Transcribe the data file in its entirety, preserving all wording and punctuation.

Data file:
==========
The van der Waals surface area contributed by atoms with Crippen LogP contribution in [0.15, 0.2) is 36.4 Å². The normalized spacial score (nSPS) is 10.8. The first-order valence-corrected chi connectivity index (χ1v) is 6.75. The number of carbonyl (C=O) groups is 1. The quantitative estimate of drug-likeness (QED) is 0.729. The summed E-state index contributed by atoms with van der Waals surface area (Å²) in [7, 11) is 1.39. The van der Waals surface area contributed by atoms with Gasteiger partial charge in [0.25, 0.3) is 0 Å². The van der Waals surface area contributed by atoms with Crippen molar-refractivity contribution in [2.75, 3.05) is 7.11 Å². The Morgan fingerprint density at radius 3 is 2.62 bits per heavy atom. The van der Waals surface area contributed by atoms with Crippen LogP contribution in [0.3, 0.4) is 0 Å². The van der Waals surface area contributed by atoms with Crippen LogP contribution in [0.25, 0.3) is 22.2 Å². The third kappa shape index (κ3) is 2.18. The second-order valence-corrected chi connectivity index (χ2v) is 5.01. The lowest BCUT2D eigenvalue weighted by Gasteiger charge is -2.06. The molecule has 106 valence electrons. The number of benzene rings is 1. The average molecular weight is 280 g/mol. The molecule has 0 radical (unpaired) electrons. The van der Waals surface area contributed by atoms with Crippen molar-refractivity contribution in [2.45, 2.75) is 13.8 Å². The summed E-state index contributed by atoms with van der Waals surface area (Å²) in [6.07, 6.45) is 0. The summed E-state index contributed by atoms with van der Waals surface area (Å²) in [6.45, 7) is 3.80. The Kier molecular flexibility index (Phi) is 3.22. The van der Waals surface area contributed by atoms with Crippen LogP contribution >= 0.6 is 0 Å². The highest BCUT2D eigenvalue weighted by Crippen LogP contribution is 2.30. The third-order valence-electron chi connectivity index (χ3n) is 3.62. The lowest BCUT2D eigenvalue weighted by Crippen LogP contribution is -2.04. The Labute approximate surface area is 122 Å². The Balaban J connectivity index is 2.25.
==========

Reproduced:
The van der Waals surface area contributed by atoms with Crippen LogP contribution in [0.15, 0.2) is 36.4 Å². The normalized spacial score (nSPS) is 10.8. The first-order valence-corrected chi connectivity index (χ1v) is 6.75. The number of carbonyl (C=O) groups is 1. The quantitative estimate of drug-likeness (QED) is 0.729. The summed E-state index contributed by atoms with van der Waals surface area (Å²) in [7, 11) is 1.39. The van der Waals surface area contributed by atoms with Gasteiger partial charge in [0.25, 0.3) is 0 Å². The van der Waals surface area contributed by atoms with Crippen molar-refractivity contribution in [2.75, 3.05) is 7.11 Å². The Morgan fingerprint density at radius 3 is 2.62 bits per heavy atom. The van der Waals surface area contributed by atoms with Crippen LogP contribution in [0.3, 0.4) is 0 Å². The van der Waals surface area contributed by atoms with Crippen LogP contribution in [0.25, 0.3) is 22.2 Å². The third kappa shape index (κ3) is 2.18. The second-order valence-corrected chi connectivity index (χ2v) is 5.01. The lowest BCUT2D eigenvalue weighted by Gasteiger charge is -2.06. The molecule has 106 valence electrons. The number of benzene rings is 1. The average molecular weight is 280 g/mol. The molecule has 0 radical (unpaired) electrons. The van der Waals surface area contributed by atoms with Crippen molar-refractivity contribution in [2.45, 2.75) is 13.8 Å². The summed E-state index contributed by atoms with van der Waals surface area (Å²) in [6.07, 6.45) is 0. The summed E-state index contributed by atoms with van der Waals surface area (Å²) in [6.45, 7) is 3.80. The Kier molecular flexibility index (Phi) is 3.22. The van der Waals surface area contributed by atoms with Crippen LogP contribution >= 0.6 is 0 Å². The highest BCUT2D eigenvalue weighted by Crippen LogP contribution is 2.30. The third-order valence-electron chi connectivity index (χ3n) is 3.62. The lowest BCUT2D eigenvalue weighted by Crippen LogP contribution is -2.04. The Labute approximate surface area is 122 Å². The Balaban J connectivity index is 2.25.